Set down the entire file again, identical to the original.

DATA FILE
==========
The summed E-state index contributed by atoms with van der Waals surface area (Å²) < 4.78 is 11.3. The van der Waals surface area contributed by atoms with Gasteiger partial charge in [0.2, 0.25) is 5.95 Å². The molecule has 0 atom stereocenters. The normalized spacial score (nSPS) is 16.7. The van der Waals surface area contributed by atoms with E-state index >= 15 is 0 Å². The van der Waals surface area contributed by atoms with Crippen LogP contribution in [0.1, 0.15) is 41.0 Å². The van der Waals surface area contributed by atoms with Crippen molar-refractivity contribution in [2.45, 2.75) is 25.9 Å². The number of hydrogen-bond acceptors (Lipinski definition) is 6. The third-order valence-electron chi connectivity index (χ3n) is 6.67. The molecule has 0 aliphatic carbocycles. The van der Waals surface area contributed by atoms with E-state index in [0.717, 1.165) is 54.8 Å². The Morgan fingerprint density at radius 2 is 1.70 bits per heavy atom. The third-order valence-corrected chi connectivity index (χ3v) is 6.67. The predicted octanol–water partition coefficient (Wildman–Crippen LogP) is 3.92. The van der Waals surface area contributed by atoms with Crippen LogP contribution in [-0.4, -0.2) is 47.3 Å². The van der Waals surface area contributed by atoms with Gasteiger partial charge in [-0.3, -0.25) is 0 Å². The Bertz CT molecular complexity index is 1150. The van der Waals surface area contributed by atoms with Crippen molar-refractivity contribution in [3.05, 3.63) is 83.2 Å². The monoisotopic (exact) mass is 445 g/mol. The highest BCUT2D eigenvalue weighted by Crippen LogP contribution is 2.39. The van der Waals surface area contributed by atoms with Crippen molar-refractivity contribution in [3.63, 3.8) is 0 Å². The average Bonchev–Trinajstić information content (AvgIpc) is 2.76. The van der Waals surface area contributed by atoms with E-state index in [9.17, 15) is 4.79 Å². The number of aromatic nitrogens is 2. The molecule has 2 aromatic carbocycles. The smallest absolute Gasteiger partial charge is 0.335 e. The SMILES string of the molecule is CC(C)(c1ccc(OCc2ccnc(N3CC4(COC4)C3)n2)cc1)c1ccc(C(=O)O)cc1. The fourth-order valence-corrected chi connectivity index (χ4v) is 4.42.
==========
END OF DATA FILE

The summed E-state index contributed by atoms with van der Waals surface area (Å²) < 4.78 is 11.3. The van der Waals surface area contributed by atoms with Gasteiger partial charge in [0.2, 0.25) is 5.95 Å². The molecule has 0 atom stereocenters. The normalized spacial score (nSPS) is 16.7. The van der Waals surface area contributed by atoms with E-state index >= 15 is 0 Å². The van der Waals surface area contributed by atoms with Crippen LogP contribution in [0.1, 0.15) is 41.0 Å². The van der Waals surface area contributed by atoms with Crippen molar-refractivity contribution in [2.45, 2.75) is 25.9 Å². The number of hydrogen-bond acceptors (Lipinski definition) is 6. The third-order valence-electron chi connectivity index (χ3n) is 6.67. The molecule has 0 aliphatic carbocycles. The van der Waals surface area contributed by atoms with E-state index in [0.717, 1.165) is 54.8 Å². The Morgan fingerprint density at radius 2 is 1.70 bits per heavy atom. The third-order valence-corrected chi connectivity index (χ3v) is 6.67. The predicted octanol–water partition coefficient (Wildman–Crippen LogP) is 3.92. The van der Waals surface area contributed by atoms with Crippen LogP contribution in [-0.4, -0.2) is 47.3 Å². The van der Waals surface area contributed by atoms with Gasteiger partial charge in [-0.3, -0.25) is 0 Å². The Bertz CT molecular complexity index is 1150. The van der Waals surface area contributed by atoms with Crippen molar-refractivity contribution in [3.05, 3.63) is 83.2 Å². The monoisotopic (exact) mass is 445 g/mol. The highest BCUT2D eigenvalue weighted by Crippen LogP contribution is 2.39. The van der Waals surface area contributed by atoms with Crippen molar-refractivity contribution in [3.63, 3.8) is 0 Å². The average Bonchev–Trinajstić information content (AvgIpc) is 2.76. The van der Waals surface area contributed by atoms with E-state index in [9.17, 15) is 4.79 Å². The number of aromatic nitrogens is 2. The molecule has 2 aromatic carbocycles. The smallest absolute Gasteiger partial charge is 0.335 e. The SMILES string of the molecule is CC(C)(c1ccc(OCc2ccnc(N3CC4(COC4)C3)n2)cc1)c1ccc(C(=O)O)cc1. The fourth-order valence-corrected chi connectivity index (χ4v) is 4.42.